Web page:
Academia in crisis: Brian Hawkins addresses the NITLE Summit — NITLE

Brian L. Hawkins, co-founder of the Frye Institute and the first president of EDUCAUSE, gave an impassioned presentation “The Information Resource Professional: Transformation, Tradition & Trajectory” to an engaged group of conference participants at last week’s NITLE Summit. He didn’t mince words: along with institutions in all other sectors of higher education, it is urgent that liberal arts colleges invent a new future together, working in true collaboration. Today’s uniquely dire higher education fiscal environment is the driver. Institutional failures to respond energetically will result in the institution not surviving (emphasis DSC).

Hawkins based his argument both on astute observation of the current milieu and on comparisons with the trajectory of events and transformations he observed during his long and distinguished career of higher education leadership (emphasis DSC). Drawing on his experience in roles ranging from Senior Vice President at Brown University to EDUCAUSE leader, and returning to his many publications and presentations throughout that career, Hawkins delineated the current environment, painting an unsettling picture: (emphasis DSC — which I call a game-changing environment).

  • Public universities, once beneficiaries of state support, are increasingly competing for the same tuition and research dollars as private institution, and public funding will likely not return.
  • Private institutions are increasingly priced beyond the means of most American families.
  • Smaller colleges and universities are as vulnerable to environmental stresses as fish in small fish tanks.
  • The model of higher education that has obtained in the US for 130 years “is broken and no longer works.”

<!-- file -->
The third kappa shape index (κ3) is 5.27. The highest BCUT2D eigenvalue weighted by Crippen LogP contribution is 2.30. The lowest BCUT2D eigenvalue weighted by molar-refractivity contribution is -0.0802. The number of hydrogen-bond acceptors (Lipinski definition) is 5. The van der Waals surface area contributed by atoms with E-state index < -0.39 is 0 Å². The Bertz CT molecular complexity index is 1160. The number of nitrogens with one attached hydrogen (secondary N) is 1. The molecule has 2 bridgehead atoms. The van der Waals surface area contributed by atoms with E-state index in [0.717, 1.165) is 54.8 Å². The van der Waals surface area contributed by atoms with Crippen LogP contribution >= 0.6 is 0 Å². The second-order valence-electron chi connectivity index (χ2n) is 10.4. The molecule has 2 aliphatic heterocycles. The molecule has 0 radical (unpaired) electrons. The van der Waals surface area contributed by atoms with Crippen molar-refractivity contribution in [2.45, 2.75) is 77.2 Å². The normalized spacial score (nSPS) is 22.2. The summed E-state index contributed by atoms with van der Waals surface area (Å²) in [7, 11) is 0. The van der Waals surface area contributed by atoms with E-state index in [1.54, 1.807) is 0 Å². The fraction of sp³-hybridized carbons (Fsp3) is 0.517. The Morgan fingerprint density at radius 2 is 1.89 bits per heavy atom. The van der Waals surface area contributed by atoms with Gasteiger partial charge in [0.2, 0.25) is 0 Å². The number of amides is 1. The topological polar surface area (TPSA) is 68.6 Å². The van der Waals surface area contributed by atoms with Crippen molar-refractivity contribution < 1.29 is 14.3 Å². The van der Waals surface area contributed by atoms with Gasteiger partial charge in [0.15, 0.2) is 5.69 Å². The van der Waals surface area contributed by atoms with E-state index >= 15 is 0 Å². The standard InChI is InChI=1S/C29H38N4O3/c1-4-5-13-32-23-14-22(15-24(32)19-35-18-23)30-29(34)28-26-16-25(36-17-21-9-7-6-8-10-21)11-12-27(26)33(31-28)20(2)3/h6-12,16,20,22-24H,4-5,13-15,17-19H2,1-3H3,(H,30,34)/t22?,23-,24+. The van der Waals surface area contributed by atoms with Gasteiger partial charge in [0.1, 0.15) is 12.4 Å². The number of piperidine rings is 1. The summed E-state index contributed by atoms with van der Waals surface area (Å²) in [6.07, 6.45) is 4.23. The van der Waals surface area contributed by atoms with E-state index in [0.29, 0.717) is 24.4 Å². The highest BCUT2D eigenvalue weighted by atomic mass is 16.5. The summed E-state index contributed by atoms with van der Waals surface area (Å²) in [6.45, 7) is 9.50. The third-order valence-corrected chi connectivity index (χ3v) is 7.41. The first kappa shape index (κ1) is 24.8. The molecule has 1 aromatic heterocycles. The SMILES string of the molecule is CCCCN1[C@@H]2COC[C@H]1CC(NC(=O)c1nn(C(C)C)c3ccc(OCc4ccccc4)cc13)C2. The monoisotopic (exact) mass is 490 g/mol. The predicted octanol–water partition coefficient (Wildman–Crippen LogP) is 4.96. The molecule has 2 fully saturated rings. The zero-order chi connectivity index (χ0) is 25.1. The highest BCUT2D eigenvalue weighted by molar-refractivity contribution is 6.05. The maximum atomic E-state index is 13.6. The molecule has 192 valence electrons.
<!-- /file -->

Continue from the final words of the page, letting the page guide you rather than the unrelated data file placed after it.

• Because of the constrained fiscal environment we face as a nation, higher education has lost its traditional political supporters in state and federal government. Politically “we have no allies.”
  • Institutions are dysfunctional: resistant to change, slow to adapt, fraught with “special interests,” mistaken that they can return to an earlier time, and precluded by their own distinguished and complex histories from “starting over.”
  • The “new normal,” as delineated by Cornell president David Skorton in the opening plenary (PDF) at  NAICU’s annual meeting this part January, includes lost endowment income, weakened fund raising, smaller tuition increases, and more demands for financial aid, moving forward.
  • The global information environment has evolved far more quickly than have educational institutions.

…Hawkins further stressed the critical importance of genuinely transformative inter-institutional collaborations: “We have to stop thinking of collaboration as an avocational approach…… it is the only means of competitive survival.”